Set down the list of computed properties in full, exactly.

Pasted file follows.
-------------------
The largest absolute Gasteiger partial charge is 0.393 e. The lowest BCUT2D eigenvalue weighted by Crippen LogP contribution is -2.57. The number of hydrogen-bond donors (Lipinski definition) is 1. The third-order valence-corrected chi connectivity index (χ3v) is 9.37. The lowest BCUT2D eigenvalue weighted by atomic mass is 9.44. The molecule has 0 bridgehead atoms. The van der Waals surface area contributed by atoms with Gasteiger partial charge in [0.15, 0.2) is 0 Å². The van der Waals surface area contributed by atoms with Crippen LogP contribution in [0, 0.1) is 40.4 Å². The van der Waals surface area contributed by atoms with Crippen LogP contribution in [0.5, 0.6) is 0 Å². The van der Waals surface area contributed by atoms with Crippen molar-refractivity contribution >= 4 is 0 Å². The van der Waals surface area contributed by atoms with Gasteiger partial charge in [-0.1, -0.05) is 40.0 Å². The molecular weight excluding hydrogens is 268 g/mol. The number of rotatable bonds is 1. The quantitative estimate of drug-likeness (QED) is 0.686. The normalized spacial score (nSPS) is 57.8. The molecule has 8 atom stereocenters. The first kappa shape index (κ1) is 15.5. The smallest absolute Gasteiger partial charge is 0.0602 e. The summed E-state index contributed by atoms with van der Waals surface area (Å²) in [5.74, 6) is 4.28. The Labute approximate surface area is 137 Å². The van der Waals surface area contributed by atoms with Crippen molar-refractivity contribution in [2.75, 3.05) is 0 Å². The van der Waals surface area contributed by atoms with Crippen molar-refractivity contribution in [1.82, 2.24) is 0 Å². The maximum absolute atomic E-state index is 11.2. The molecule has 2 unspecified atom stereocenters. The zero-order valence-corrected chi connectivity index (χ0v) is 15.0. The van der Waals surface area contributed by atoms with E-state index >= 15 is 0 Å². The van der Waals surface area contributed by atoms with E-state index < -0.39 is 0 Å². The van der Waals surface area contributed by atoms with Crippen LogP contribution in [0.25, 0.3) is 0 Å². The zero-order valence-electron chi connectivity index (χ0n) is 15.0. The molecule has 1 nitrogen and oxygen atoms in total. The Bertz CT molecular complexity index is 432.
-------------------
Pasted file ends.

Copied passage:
The largest absolute Gasteiger partial charge is 0.393 e. The lowest BCUT2D eigenvalue weighted by Crippen LogP contribution is -2.57. The number of hydrogen-bond donors (Lipinski definition) is 1. The third-order valence-corrected chi connectivity index (χ3v) is 9.37. The lowest BCUT2D eigenvalue weighted by atomic mass is 9.44. The molecule has 0 bridgehead atoms. The van der Waals surface area contributed by atoms with Gasteiger partial charge in [0.15, 0.2) is 0 Å². The van der Waals surface area contributed by atoms with Crippen LogP contribution in [0, 0.1) is 40.4 Å². The van der Waals surface area contributed by atoms with Crippen LogP contribution in [0.5, 0.6) is 0 Å². The van der Waals surface area contributed by atoms with Crippen molar-refractivity contribution >= 4 is 0 Å². The van der Waals surface area contributed by atoms with Gasteiger partial charge in [-0.1, -0.05) is 40.0 Å². The molecular weight excluding hydrogens is 268 g/mol. The number of rotatable bonds is 1. The quantitative estimate of drug-likeness (QED) is 0.686. The normalized spacial score (nSPS) is 57.8. The molecule has 8 atom stereocenters. The first kappa shape index (κ1) is 15.5. The smallest absolute Gasteiger partial charge is 0.0602 e. The summed E-state index contributed by atoms with van der Waals surface area (Å²) in [5.74, 6) is 4.28. The Labute approximate surface area is 137 Å². The van der Waals surface area contributed by atoms with Crippen molar-refractivity contribution in [2.75, 3.05) is 0 Å². The van der Waals surface area contributed by atoms with Crippen molar-refractivity contribution in [1.82, 2.24) is 0 Å². The maximum absolute atomic E-state index is 11.2. The molecule has 2 unspecified atom stereocenters. The zero-order valence-corrected chi connectivity index (χ0v) is 15.0. The van der Waals surface area contributed by atoms with E-state index >= 15 is 0 Å². The van der Waals surface area contributed by atoms with E-state index < -0.39 is 0 Å². The van der Waals surface area contributed by atoms with Crippen LogP contribution in [0.25, 0.3) is 0 Å². The zero-order valence-electron chi connectivity index (χ0n) is 15.0. The molecule has 1 nitrogen and oxygen atoms in total. The Bertz CT molecular complexity index is 432.